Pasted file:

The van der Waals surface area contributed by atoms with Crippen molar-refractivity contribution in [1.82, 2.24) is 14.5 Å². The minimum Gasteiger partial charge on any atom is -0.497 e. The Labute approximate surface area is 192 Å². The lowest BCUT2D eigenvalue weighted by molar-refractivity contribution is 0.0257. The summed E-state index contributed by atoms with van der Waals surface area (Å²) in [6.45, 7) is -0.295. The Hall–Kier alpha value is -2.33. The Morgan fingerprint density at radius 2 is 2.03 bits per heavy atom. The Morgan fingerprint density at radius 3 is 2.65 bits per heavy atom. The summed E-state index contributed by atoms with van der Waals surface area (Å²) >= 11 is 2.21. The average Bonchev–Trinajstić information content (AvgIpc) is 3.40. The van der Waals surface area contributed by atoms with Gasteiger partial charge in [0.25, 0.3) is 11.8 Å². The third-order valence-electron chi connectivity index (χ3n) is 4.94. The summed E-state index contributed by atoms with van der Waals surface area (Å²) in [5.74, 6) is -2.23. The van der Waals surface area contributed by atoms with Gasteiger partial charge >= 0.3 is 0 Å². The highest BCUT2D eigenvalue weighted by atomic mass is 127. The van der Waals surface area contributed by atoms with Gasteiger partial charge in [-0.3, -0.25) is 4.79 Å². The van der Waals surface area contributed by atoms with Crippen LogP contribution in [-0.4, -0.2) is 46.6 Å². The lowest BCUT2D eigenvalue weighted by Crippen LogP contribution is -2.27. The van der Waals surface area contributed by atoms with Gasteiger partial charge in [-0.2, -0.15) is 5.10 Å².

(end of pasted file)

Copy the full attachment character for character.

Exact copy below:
The van der Waals surface area contributed by atoms with Crippen molar-refractivity contribution in [1.82, 2.24) is 14.5 Å². The minimum Gasteiger partial charge on any atom is -0.497 e. The Labute approximate surface area is 192 Å². The lowest BCUT2D eigenvalue weighted by molar-refractivity contribution is 0.0257. The summed E-state index contributed by atoms with van der Waals surface area (Å²) in [6.45, 7) is -0.295. The Hall–Kier alpha value is -2.33. The Morgan fingerprint density at radius 2 is 2.03 bits per heavy atom. The Morgan fingerprint density at radius 3 is 2.65 bits per heavy atom. The summed E-state index contributed by atoms with van der Waals surface area (Å²) >= 11 is 2.21. The average Bonchev–Trinajstić information content (AvgIpc) is 3.40. The van der Waals surface area contributed by atoms with Gasteiger partial charge in [0.25, 0.3) is 11.8 Å². The third-order valence-electron chi connectivity index (χ3n) is 4.94. The summed E-state index contributed by atoms with van der Waals surface area (Å²) in [5.74, 6) is -2.23. The van der Waals surface area contributed by atoms with Gasteiger partial charge >= 0.3 is 0 Å². The highest BCUT2D eigenvalue weighted by atomic mass is 127. The van der Waals surface area contributed by atoms with Gasteiger partial charge in [-0.3, -0.25) is 4.79 Å². The van der Waals surface area contributed by atoms with Crippen LogP contribution in [-0.4, -0.2) is 46.6 Å². The lowest BCUT2D eigenvalue weighted by Crippen LogP contribution is -2.27. The van der Waals surface area contributed by atoms with Gasteiger partial charge in [-0.2, -0.15) is 5.10 Å².